Responding to a court order, the corps plans to reduce the flow of water this week from Gavins Point Dam in South Dakota into the lower river by a sufficient amount to reduce the Missouri's depth by several feet downstream.
For weeks, the corps defied an injunction from U.S. District Judge Gladys Kessler in Washington to lower the water to protect two nesting birds, the endangered least tern and piping plover, which is classified by the government as "threatened." Kessler cited the corps for contempt and warned of $500,000 a-day penalties.
After running out of appeals, the court agreed to lower the water this week - but for three days rather than a full month as Kessler had required.
The corps succeeded in winning a stay in the contempt order and penalties. But more court rulings are expected in the coming weeks, one from the 8th U.S. Circuit Court of Appeals in St. Louis that could decide whether a law stipulating navigation as a priority when managing the river takes precedence over the Endangered Species Act.
The corps hopes its new plan will prevent the need for court orders in the future.
The 1973 Endangered Species Act prohibits federal agencies from doing anything - such as operating dams - that harms protected species or impedes their recovery. The Fish and Wildlife Service has said the river's flow needs to be adjusted to protect the two protected birds and a third endangered species, the pallid sturgeon.
Besides a summer drawdown of water, the service recommended a "spring rise" when drought is not an issue to re-create the backwaters that existed before the river was dammed and channelized.
But the corps now is offering a new approach it says "will achieve the biological attributes" the Fish and Wildlife Service wants.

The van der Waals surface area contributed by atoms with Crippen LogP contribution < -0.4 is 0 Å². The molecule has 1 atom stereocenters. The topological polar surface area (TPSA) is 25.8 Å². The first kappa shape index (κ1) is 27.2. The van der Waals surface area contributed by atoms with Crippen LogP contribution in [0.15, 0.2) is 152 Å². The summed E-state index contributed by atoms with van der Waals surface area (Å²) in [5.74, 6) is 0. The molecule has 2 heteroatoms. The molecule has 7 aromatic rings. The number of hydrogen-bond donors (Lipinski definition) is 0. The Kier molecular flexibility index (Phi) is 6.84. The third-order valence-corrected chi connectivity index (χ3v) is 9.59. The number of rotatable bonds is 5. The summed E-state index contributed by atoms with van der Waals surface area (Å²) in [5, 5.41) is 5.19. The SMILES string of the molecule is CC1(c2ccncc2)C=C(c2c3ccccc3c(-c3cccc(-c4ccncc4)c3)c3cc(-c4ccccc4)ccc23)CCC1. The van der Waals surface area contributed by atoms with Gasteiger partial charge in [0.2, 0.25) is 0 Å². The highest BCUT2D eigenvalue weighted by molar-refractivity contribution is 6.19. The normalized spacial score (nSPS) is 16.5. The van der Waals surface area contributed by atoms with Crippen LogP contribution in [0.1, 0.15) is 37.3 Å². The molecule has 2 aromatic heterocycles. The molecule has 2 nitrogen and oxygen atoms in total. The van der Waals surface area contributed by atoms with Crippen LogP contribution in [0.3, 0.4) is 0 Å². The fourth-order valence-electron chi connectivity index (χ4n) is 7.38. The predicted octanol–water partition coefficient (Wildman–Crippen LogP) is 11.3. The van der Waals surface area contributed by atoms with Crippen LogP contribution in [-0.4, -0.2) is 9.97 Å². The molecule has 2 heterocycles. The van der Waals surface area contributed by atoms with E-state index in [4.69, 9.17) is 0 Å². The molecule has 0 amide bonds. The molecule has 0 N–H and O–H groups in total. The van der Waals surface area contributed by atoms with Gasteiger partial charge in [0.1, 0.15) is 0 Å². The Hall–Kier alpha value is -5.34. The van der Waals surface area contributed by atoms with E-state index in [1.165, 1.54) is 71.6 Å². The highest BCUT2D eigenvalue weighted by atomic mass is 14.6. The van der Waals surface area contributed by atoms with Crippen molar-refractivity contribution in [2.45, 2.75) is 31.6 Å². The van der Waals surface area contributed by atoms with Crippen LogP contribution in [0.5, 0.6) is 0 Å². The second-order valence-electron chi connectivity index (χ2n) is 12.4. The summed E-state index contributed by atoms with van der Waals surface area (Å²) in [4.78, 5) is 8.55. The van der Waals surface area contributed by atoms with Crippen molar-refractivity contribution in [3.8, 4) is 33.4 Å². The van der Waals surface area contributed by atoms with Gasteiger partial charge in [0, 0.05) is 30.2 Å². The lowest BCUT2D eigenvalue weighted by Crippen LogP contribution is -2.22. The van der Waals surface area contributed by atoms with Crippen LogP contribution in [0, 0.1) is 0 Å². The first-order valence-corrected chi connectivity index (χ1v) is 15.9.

That approach includes efforts to widen the river wherever possible, restore side channels and reconnect the river with its floodplain - all beneficial to fish and birds.
The plan emphasizes "adaptive management," enabling changes as the populations of species are monitored.
In court proceedings last month, the corps announced that the White House had agreed to seek $42 million this year from Congress for Missouri River restoration. That allocation would be part of nearly $200 million the corps hopes to spend on environmental projects along the river over the next five years.
Conservation groups have pushed for years for more spending along the river. But the new plan falls short, given the pressure from biologists and the federal court to alter the river's flows, argued Chad Smith, Midwest representative for the advocacy group American Rivers.
"It leaves out the most important thing as far as restoring the health of the river," he said.
Other provisions of the plan are aimed at conserving water upstream during droughts.
For instance, the corps would reduce water releases to the lower portion of the river and cut an entire month from what is normally an eight-month navigation season if the total amount of water in six upstream reservoirs dropped below 59 million acre-feet in annual measurements July 1.